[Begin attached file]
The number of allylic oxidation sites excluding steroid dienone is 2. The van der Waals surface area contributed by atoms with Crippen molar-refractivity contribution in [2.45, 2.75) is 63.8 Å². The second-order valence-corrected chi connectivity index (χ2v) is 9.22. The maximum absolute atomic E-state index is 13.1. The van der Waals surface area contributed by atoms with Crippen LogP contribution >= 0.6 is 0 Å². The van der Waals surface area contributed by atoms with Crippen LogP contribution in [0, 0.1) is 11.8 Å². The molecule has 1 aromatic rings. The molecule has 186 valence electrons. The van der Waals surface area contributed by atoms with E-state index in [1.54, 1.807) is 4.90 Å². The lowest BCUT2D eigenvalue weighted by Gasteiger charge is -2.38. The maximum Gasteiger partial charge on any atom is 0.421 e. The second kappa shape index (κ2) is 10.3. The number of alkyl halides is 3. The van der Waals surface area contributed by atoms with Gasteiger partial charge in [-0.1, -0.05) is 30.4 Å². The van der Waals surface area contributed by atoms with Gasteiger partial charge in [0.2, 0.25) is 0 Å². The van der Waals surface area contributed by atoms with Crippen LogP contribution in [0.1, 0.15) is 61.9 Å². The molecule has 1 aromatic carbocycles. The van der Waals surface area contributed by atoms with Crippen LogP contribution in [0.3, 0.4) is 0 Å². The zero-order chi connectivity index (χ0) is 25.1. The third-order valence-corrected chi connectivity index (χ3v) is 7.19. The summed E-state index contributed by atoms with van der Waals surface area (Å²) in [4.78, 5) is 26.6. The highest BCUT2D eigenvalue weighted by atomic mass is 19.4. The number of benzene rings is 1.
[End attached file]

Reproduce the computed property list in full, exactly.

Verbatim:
The number of allylic oxidation sites excluding steroid dienone is 2. The van der Waals surface area contributed by atoms with Crippen molar-refractivity contribution in [2.45, 2.75) is 63.8 Å². The second-order valence-corrected chi connectivity index (χ2v) is 9.22. The maximum absolute atomic E-state index is 13.1. The van der Waals surface area contributed by atoms with Crippen LogP contribution >= 0.6 is 0 Å². The van der Waals surface area contributed by atoms with Crippen LogP contribution in [0, 0.1) is 11.8 Å². The molecule has 1 aromatic rings. The molecule has 186 valence electrons. The van der Waals surface area contributed by atoms with E-state index in [1.54, 1.807) is 4.90 Å². The lowest BCUT2D eigenvalue weighted by Gasteiger charge is -2.38. The maximum Gasteiger partial charge on any atom is 0.421 e. The second kappa shape index (κ2) is 10.3. The number of alkyl halides is 3. The van der Waals surface area contributed by atoms with Gasteiger partial charge in [-0.1, -0.05) is 30.4 Å². The van der Waals surface area contributed by atoms with Gasteiger partial charge in [0.2, 0.25) is 0 Å². The van der Waals surface area contributed by atoms with Crippen LogP contribution in [0.1, 0.15) is 61.9 Å². The molecule has 1 aromatic carbocycles. The van der Waals surface area contributed by atoms with Crippen LogP contribution in [0.3, 0.4) is 0 Å². The zero-order chi connectivity index (χ0) is 25.1. The third-order valence-corrected chi connectivity index (χ3v) is 7.19. The summed E-state index contributed by atoms with van der Waals surface area (Å²) in [4.78, 5) is 26.6. The highest BCUT2D eigenvalue weighted by atomic mass is 19.4. The number of benzene rings is 1.